You also raise in your letter the question of participation by other Asian countries in the International Conference. As you know, the presently contemplated composition are the permanent members of the United Nations Security Council, the members of the ICCS, the parties to the Paris Conference on Vietnam and the Secretary General of the United Nations. We seriously considered Cambodian and Laotian participation but decided that these would be unnecessary complications with respect to representation. We do not, however, exclude the possibility of delegations from these countries participating in an observer status at the invitation of the conference. As for Japan, this question was raised earlier in our negotiations with Hanoi and set aside because of their strenuous objections to any Japanese role in guaranteeing the settlement and also because it inevitably raises the possibility of Indian [Page 397] participation. I have, however, asked that Dr. Kissinger raise this matter again in Paris and he will inform your representative what progress we make on this. What we must recognize as a practical matter is that participation of Japan is very likely to lead to the participation of India. We would appreciate hearing your preference on whether it is better to include both countries or neither of them.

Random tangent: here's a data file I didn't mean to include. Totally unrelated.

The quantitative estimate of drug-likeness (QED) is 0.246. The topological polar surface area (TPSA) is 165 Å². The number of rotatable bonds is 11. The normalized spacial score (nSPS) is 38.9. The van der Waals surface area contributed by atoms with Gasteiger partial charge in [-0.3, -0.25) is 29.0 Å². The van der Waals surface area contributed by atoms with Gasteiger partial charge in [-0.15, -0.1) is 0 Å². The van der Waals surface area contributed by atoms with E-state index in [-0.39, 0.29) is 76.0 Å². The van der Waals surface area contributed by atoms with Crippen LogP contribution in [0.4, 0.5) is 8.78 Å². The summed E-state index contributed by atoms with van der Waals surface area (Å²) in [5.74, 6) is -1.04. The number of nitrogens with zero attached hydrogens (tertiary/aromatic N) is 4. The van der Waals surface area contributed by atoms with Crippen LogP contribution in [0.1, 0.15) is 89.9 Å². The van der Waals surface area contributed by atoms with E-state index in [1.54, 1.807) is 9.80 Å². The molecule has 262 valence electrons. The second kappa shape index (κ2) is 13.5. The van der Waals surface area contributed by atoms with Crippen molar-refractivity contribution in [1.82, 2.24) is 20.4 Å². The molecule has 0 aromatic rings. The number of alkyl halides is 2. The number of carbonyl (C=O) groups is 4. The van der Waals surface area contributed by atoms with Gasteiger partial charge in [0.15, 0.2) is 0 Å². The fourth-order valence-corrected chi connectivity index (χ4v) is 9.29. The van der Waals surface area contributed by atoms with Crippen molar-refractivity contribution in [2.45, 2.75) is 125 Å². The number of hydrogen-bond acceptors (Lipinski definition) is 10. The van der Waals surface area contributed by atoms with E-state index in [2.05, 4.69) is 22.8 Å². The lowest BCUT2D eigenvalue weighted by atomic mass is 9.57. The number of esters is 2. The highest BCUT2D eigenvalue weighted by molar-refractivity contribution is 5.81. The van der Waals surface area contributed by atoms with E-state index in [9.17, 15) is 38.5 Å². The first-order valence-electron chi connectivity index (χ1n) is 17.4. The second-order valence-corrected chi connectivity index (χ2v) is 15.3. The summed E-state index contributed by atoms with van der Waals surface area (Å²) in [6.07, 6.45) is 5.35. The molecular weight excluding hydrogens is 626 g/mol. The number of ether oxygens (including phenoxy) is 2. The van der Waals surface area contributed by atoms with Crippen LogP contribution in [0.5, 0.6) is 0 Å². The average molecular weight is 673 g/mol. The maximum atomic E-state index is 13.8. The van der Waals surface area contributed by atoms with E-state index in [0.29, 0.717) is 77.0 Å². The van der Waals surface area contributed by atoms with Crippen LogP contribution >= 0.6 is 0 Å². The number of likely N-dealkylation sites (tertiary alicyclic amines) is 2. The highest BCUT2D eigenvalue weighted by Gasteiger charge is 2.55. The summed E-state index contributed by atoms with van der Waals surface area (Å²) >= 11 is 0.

Finally, in respect to the composition of the ICCS, I must say in all candor that I do not share your view that its contemplated membership is unbalanced. I am hopeful that it will prove to be a useful mechanism in detecting and reporting violations of the agreement. In any event, what we both must recognize is that the supervisory mechanism in itself is in no measure as important as our own firm determination to see to it that the agreement works and our vigilance with respect to the prospect of its violation.